What Is Inversion?
Inversion is mostly used when we want to form a question. However, it might happen in other situations:
The word order of a statement is normally subject (s) + verb (v), but to form a question, we invert the subject and the verb and use an auxiliary or modal verb before the subject. We can use inversion to form yes-no questions and wh- questions. However, keep in mind that inversion does not normally happen in indirect questions. Take a look at the examples below:
Negative Adverbs of Frequency
When we use adverbs that have a negative meaning, such as 'never', 'seldom', 'rarely', 'scarcely', and 'hardly' in the front position in a sentence for emphasis, we invert the subject and auxiliary or modal verb.
Note that these types of sentences are used in formal styles of writing.
Expressions Beginning With 'Not'
- not only
- not for one moment
- not since
- not until
Adverbs Here and There
When 'here' and 'there' are used as adverbs of place at the beginning of a sentence, inversion happens. After 'here' and 'there,' we can use the main verb without an auxiliary verb or modal verb. For example:
Inversion in Conditional Sentences
Inversion can also happen in third conditional and second conditional sentences. In the third conditional, we can invert the subject and 'had' to replace 'if', and in second conditional sentences the subject and 'were' can replace 'if' through inversion:
third conditional with inversion
second conditional with inversion
After 'So + Adjective...That'
Sometimes we can place ‘so’ at the beginning of a sentence followed by an adjective and 'that'. Let’s see some examples:
The boy was so happy that he was jumping up and down.
Normal word order
Expressions Containing ''No''
Here are some examples of expressions with 'No' that require inversion of sentence elements:
- under no circumstances
- at no time
- in no way
- no sooner
Expressions Beginning With 'Only'
There are some expressions that begin with 'Only' and require inversion of subject and verb in the clause introduced by the expression. There are also expressions that start with 'Only' and require inversion in the following clause.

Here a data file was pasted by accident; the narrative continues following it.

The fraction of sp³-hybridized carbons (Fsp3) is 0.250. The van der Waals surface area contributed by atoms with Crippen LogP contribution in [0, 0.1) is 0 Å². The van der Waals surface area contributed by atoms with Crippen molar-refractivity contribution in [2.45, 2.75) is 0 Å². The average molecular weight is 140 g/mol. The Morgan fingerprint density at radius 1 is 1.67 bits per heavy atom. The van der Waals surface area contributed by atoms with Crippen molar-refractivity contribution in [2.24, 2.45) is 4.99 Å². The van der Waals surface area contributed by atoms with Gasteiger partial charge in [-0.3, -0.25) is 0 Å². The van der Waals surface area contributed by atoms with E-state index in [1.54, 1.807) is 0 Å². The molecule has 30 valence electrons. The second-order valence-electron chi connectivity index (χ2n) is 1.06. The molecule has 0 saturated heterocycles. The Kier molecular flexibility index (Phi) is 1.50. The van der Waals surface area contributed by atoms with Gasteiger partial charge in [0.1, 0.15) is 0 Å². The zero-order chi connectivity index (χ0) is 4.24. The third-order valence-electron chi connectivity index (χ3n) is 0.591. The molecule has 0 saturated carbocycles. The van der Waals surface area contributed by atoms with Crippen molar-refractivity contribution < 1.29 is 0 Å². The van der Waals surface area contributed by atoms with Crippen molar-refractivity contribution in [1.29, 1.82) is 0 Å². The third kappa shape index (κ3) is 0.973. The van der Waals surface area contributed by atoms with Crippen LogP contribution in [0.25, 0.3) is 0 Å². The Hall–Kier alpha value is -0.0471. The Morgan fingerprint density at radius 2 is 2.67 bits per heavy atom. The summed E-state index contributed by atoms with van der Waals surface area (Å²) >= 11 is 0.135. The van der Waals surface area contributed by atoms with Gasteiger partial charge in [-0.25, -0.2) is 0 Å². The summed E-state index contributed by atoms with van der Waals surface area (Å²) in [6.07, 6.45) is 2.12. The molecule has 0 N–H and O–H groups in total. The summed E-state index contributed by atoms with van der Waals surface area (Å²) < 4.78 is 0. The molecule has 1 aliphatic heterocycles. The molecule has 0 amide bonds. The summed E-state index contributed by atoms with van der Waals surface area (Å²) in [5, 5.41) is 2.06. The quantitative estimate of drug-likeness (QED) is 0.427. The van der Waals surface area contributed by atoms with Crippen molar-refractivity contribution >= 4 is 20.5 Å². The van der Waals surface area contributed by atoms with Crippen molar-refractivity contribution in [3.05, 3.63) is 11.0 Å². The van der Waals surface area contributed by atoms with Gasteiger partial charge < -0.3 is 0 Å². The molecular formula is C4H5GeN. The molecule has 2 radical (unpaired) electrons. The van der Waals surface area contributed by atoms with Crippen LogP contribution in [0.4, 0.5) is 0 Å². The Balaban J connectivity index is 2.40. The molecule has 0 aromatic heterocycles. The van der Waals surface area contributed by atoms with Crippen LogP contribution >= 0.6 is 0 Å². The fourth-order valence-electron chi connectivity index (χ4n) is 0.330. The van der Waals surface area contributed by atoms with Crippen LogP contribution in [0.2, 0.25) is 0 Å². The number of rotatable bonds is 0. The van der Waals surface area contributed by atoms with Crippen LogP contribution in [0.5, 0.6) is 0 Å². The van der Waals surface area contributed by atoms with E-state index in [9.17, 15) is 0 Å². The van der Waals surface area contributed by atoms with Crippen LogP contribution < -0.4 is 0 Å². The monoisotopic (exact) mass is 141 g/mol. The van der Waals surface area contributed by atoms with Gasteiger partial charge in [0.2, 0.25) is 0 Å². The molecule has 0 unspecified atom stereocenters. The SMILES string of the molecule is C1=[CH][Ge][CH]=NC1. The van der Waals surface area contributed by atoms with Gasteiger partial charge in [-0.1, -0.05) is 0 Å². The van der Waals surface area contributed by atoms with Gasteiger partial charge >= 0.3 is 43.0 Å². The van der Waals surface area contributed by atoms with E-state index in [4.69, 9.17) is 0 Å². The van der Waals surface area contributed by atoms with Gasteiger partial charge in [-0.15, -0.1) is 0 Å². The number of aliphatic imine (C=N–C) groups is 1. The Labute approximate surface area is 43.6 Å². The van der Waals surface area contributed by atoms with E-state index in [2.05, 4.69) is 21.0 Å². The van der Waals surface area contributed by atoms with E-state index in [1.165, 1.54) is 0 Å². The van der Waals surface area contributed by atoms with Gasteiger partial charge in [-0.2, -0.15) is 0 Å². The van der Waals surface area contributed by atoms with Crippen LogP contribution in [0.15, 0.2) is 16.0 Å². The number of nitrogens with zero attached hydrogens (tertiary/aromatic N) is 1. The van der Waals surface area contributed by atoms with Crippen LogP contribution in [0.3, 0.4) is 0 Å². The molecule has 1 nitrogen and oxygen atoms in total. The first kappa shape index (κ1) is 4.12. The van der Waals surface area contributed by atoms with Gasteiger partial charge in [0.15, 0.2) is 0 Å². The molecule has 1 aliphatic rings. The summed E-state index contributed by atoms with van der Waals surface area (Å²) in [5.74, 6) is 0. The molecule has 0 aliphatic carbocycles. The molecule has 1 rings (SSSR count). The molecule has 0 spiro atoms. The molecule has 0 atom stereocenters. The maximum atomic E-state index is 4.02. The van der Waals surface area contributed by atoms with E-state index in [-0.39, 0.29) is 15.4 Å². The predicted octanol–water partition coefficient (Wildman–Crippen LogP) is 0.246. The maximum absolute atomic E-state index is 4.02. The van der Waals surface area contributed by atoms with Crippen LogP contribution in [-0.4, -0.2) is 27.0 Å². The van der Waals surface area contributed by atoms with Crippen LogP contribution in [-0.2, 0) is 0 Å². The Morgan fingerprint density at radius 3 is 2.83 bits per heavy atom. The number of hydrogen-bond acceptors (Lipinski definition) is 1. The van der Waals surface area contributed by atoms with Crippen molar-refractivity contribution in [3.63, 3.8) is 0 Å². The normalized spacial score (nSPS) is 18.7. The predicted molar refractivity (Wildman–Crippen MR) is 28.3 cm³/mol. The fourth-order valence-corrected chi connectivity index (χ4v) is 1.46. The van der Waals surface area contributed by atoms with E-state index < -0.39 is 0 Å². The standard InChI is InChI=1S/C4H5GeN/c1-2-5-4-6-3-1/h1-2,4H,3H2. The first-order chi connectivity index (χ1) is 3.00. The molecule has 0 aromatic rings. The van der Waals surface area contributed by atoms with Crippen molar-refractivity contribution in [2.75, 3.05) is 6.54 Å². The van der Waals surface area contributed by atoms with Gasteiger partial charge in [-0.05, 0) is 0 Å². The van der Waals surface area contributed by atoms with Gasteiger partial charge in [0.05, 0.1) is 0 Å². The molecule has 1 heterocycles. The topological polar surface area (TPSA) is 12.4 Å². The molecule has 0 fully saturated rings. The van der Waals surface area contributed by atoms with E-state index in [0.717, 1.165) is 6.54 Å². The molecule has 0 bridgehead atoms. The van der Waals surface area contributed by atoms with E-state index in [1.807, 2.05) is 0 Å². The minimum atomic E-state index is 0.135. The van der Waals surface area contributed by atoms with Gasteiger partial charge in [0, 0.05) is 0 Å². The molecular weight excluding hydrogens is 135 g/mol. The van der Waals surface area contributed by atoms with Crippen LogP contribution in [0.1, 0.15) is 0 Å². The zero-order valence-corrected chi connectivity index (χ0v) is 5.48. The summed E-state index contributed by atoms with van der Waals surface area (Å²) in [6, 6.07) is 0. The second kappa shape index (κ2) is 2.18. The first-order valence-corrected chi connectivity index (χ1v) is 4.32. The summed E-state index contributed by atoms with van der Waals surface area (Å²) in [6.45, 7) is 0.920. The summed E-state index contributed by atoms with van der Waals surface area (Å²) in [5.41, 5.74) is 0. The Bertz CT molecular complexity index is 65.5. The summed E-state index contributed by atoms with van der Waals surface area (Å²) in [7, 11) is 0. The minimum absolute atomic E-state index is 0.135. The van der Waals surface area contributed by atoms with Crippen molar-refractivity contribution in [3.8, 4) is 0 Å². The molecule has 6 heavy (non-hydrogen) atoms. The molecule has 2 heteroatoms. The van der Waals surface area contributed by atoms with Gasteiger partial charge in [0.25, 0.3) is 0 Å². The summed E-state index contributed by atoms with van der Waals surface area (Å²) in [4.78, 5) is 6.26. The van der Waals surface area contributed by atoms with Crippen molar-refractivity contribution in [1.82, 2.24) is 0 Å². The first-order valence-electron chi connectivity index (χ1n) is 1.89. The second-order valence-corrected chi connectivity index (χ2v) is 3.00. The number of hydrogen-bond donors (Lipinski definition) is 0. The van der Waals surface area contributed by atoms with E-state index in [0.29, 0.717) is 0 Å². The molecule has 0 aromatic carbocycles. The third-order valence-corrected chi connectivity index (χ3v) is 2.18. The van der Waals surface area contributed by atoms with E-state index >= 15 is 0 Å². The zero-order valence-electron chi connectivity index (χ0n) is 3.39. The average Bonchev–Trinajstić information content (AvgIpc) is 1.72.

Here are some expressions which require inversion in the same clause:
- only with
- only now
- only later
- only then
Here are some expressions that require inversion in the following clause:
- only when
- only once
- only if
- only after
Expressions with 'Little' and 'Such'
'Little' and 'Such' also require inversion of subject and verb, but are less commonly used in daily English.
What is Fronting?
Normally, the word order in an affirmative sentence is subject + verb + object or complement. However, sometimes, especially in spoken English, when we want to put emphasis on something, we bring it to the front of the sentence. This is called 'fronting' (also called front-focus or preposing). Pay attention to the examples:
I bought a brand new smartphone. And
He keeps saying hurtful things.
Words like adjuncts or complements are not normally placed at the beginning of a sentence. But when we want to put emphasis on them, we place them at the beginning of the clause. This happens mostly in written or formal texts.
When we place a prepositional phrase in the front position, the order of the subject and the verb is often changed. For example:
Sometimes, especially in informal contexts, we take the subject or object from within the clause and put it at the beginning of the clause. This is often done when the noun phrase is too long and we usually use a pronoun to replace it.
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